Government drops plans to reduce road injury compensation limit

Thanks to the snap election and a Brexit legislative log-jam the Ministry of Justice is to drop controversial plans to reduce road injury compensation limits.

Cycling UK, British Cycling and other cycling organisations have been campaigning against planned changes.

The Ministry of Justice has planned to increase the small claims limit for victims involved in “road traffic accidents” from £1000 to £5000. These changes were to be made in conjunction with other compensation reforms proposed in the Prison and Courts Bill, but this was dropped on Thursday.

Through its “Road Victims are Real Victims” campaign, Cycling UK, together with RoadPeace and Living Streets, argued the small claims changes would disproportionately affect cyclists’ personal injury claims, 70 percent of which are under £5000.

As claimants’ costs are not recoverable in small claims cases, the increase would have left cyclists injured by at fault drivers short-changed, potentially paying most if not all of their compensation back to their lawyers for legal fees, or simply put off from pursuing any rightful claim for injuries received.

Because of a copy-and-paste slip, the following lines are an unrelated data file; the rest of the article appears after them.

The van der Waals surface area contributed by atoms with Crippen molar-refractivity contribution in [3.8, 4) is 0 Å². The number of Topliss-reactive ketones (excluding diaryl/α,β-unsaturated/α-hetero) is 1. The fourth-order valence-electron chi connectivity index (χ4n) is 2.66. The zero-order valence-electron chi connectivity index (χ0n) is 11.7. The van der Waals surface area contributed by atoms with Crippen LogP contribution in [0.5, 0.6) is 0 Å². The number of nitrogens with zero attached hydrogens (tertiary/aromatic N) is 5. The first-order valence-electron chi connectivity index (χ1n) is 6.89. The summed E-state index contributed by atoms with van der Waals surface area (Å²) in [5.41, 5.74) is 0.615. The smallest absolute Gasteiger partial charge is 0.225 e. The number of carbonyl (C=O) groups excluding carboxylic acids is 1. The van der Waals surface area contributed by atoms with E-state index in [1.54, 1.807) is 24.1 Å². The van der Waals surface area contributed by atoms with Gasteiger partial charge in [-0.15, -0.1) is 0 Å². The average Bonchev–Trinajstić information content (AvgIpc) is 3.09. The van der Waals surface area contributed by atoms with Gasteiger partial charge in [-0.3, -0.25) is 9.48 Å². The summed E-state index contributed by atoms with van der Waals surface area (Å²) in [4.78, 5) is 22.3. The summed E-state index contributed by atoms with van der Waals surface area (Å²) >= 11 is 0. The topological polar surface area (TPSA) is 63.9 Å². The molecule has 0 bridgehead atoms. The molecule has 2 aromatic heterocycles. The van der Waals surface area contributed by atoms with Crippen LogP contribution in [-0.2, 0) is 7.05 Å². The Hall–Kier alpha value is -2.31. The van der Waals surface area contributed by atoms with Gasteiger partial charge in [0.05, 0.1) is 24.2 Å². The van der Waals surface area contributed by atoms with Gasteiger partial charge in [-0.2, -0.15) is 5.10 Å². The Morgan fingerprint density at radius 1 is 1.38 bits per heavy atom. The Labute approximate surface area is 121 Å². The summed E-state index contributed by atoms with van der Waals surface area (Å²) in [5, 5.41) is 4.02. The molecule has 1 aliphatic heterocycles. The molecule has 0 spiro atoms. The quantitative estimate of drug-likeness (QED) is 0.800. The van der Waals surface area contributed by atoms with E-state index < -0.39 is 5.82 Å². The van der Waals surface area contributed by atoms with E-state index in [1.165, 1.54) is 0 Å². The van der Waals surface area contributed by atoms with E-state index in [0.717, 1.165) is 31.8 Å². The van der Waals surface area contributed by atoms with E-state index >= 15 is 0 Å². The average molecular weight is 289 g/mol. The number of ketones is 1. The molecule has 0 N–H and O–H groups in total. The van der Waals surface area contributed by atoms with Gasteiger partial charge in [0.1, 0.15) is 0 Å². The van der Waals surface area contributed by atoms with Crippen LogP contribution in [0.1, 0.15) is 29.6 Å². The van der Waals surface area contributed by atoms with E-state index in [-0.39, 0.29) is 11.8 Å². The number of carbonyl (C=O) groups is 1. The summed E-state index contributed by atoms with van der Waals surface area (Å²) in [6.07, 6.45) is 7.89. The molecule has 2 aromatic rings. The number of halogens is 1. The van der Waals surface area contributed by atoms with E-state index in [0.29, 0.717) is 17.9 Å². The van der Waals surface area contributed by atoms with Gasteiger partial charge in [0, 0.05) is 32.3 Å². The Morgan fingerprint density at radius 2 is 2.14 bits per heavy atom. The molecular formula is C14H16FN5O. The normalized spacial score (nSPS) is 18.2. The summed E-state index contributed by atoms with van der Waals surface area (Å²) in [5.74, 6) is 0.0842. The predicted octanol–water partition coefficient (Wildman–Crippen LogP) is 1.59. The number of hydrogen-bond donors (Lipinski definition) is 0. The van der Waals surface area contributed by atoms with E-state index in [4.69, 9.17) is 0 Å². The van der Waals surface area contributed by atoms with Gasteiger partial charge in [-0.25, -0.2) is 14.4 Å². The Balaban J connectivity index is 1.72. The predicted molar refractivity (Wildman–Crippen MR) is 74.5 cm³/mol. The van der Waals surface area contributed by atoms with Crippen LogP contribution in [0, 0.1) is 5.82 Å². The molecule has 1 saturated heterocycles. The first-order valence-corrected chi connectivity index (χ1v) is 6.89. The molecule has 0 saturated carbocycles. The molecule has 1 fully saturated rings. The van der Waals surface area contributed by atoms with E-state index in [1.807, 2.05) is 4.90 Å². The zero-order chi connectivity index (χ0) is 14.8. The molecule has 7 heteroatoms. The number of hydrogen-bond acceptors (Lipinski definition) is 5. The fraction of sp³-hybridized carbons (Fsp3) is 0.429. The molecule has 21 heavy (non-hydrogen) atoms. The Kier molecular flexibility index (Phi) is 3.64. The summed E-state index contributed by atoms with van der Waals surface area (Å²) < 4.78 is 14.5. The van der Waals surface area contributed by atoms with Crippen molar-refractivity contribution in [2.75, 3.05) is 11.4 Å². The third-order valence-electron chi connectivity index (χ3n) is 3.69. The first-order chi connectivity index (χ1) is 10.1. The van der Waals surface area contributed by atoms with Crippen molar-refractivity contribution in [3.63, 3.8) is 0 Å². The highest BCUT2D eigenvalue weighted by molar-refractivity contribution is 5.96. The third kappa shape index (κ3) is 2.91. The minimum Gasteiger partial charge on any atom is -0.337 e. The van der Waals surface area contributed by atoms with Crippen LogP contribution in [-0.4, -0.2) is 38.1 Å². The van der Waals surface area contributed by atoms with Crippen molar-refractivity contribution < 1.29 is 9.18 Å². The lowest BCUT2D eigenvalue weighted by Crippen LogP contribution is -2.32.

Cycling UK’s legal campaigns officer Duncan Dollimore said:

“Cycling UK are delighted that following our recent meeting with MoJ officials to highlight the impact of the small claims proposals, our submissions to the Justice Select Committee inquiry into compensation reforms, and the thousands of people who backed our campaign, that the Government now accepts road victims are real victims.

“The Government had tagged proposals to increase the small claims limit onto plans to reform what they claimed were fraudulent and exaggerated whiplash claims, despite the fact that whiplash claims by vulnerable road users, such as cyclists, are a rarity.

“The issue of an increase to the small claims limit might re-surface at some point in the future. If it does, any future Government must give more thought to the impact on the most vulnerable road users, who shouldn’t be scapegoated under a misleading headline of whiplash reform.”

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